The Sunset Route: What’s happening there? A photo report.   March 30th, 2012

Report and Comments by Russ Jackson, RailPAC, Dallas. PHOTOS by Richard Strandberg, Mike Palmer, Russ Jackson. Maps from the Amtrak timetable.

This article is not only about Amtrak’s Sunset Limited and the recent developments regarding this train. We will be pointing out the highlights of the improvements that are taking place along that line through the work of the Union Pacific Railroad and local agencies. Hanging ominously over this article, however, is Amtrak’s failure to obtain daily service for trains #1 and 2 as they planned to do, and their dragging their feet about restoring service along their authorized CSX route from New Orleans to Florida.

In one case the host railroad, the UP, is fighting the improvement by demanding $700 million from Amtrak, which has rightfully rejected it but with little effort to negotiate, resulting in the newly published May 7 schedule nearly restoring the pre-2005 still tri-weekly schedule. In the other case the CSX railroad approved restoring the train to Florida following its line reconstruction after Hurricane Katrina, but Amtrak declined to do so. Strong efforts to correct both situations are cranking up, one led by RailPAC and the western-oriented Steel Wheels Coalition, the other by the eastern-oriented National Association of Railroad Passengers.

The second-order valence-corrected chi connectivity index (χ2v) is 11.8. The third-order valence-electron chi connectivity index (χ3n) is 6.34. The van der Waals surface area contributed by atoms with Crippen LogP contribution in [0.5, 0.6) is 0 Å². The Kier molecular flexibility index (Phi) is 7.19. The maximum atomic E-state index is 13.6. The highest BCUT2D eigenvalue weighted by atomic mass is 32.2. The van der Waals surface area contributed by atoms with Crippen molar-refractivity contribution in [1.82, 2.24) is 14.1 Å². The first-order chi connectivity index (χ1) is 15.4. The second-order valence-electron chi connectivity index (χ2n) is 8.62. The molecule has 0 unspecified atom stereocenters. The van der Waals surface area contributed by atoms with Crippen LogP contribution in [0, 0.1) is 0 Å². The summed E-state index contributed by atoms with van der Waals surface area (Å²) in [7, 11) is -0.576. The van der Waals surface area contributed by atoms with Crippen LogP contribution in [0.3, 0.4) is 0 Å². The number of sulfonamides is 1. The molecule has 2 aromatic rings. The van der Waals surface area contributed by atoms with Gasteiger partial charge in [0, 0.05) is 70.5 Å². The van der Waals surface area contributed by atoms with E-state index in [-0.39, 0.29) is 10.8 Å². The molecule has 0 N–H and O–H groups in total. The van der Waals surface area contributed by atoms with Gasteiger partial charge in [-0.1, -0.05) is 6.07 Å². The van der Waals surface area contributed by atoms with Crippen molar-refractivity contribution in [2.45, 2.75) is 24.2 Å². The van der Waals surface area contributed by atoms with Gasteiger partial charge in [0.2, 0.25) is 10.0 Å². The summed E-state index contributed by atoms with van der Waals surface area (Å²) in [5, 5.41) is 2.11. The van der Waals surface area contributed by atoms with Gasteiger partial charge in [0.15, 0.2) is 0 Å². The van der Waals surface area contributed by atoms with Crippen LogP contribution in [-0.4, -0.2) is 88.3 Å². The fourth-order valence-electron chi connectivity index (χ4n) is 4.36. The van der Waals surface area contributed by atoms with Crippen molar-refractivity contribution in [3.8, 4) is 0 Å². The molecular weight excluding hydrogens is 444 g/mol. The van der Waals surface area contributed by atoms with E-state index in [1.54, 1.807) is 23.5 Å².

Now to the Sunset Route, moving from west to east state by state.

Amtrak's Sunset Limited arrives at Pomona, CA station May 15, 2009

The Sunset Route of the Union Pacific extends from Los Angeles to New Orleans


California. The Union Pacific has been involved in extensive multi-billion dollar physical plant improvements along this line for some time, with the goal of double tracking all of the Sunset Route corridor from Colton to El Paso. In California full double tracking extends now to east of Thermal in the Coachella Valley. Work from that point to Yuma has been delayed by the economic slowdown, but is resuming. The huge UP flyover of the BNSF at Colton Junction has been observed as being under construction. Meanwhile, the Sunset Limited continues to operate tri-weekly using the Alhambra branch of the UP into and out of LA Union Station, but can use Metrolink’s parallel line when needed.